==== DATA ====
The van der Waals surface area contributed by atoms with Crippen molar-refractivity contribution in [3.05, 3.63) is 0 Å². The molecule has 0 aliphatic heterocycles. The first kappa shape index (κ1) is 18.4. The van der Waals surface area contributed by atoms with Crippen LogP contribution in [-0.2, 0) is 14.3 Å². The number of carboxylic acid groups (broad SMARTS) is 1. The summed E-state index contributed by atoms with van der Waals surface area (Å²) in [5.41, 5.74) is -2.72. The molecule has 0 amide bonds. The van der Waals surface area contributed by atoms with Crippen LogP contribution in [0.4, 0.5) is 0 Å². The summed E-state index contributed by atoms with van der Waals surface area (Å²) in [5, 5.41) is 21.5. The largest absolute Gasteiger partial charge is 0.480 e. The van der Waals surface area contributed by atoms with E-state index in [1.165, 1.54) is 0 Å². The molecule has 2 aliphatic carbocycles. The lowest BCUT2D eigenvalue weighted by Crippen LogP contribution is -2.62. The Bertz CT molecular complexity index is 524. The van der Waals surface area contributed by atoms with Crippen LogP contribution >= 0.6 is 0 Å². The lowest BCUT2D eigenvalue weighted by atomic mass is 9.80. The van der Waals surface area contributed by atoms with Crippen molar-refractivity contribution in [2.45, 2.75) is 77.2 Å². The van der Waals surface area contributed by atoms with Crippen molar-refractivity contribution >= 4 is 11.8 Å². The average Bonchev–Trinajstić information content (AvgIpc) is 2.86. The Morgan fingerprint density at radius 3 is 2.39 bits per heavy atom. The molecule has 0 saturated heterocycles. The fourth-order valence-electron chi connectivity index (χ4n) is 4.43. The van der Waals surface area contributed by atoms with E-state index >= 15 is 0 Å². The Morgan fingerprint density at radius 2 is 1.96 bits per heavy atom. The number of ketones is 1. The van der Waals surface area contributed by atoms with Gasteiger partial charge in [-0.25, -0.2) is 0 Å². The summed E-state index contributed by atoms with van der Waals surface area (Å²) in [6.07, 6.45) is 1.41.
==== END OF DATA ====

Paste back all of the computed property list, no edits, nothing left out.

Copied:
The van der Waals surface area contributed by atoms with Crippen molar-refractivity contribution in [3.05, 3.63) is 0 Å². The molecule has 0 aliphatic heterocycles. The first kappa shape index (κ1) is 18.4. The van der Waals surface area contributed by atoms with Crippen LogP contribution in [-0.2, 0) is 14.3 Å². The number of carboxylic acid groups (broad SMARTS) is 1. The summed E-state index contributed by atoms with van der Waals surface area (Å²) in [5.41, 5.74) is -2.72. The molecule has 0 amide bonds. The van der Waals surface area contributed by atoms with Crippen LogP contribution in [0.4, 0.5) is 0 Å². The summed E-state index contributed by atoms with van der Waals surface area (Å²) in [5, 5.41) is 21.5. The largest absolute Gasteiger partial charge is 0.480 e. The van der Waals surface area contributed by atoms with E-state index in [1.165, 1.54) is 0 Å². The molecule has 2 aliphatic carbocycles. The lowest BCUT2D eigenvalue weighted by Crippen LogP contribution is -2.62. The Bertz CT molecular complexity index is 524. The van der Waals surface area contributed by atoms with Crippen LogP contribution >= 0.6 is 0 Å². The lowest BCUT2D eigenvalue weighted by atomic mass is 9.80. The van der Waals surface area contributed by atoms with Crippen molar-refractivity contribution in [2.45, 2.75) is 77.2 Å². The van der Waals surface area contributed by atoms with Crippen molar-refractivity contribution >= 4 is 11.8 Å². The average Bonchev–Trinajstić information content (AvgIpc) is 2.86. The Morgan fingerprint density at radius 3 is 2.39 bits per heavy atom. The molecule has 0 saturated heterocycles. The fourth-order valence-electron chi connectivity index (χ4n) is 4.43. The van der Waals surface area contributed by atoms with E-state index >= 15 is 0 Å². The Morgan fingerprint density at radius 2 is 1.96 bits per heavy atom. The number of ketones is 1. The van der Waals surface area contributed by atoms with Gasteiger partial charge in [-0.25, -0.2) is 0 Å². The summed E-state index contributed by atoms with van der Waals surface area (Å²) in [6.07, 6.45) is 1.41.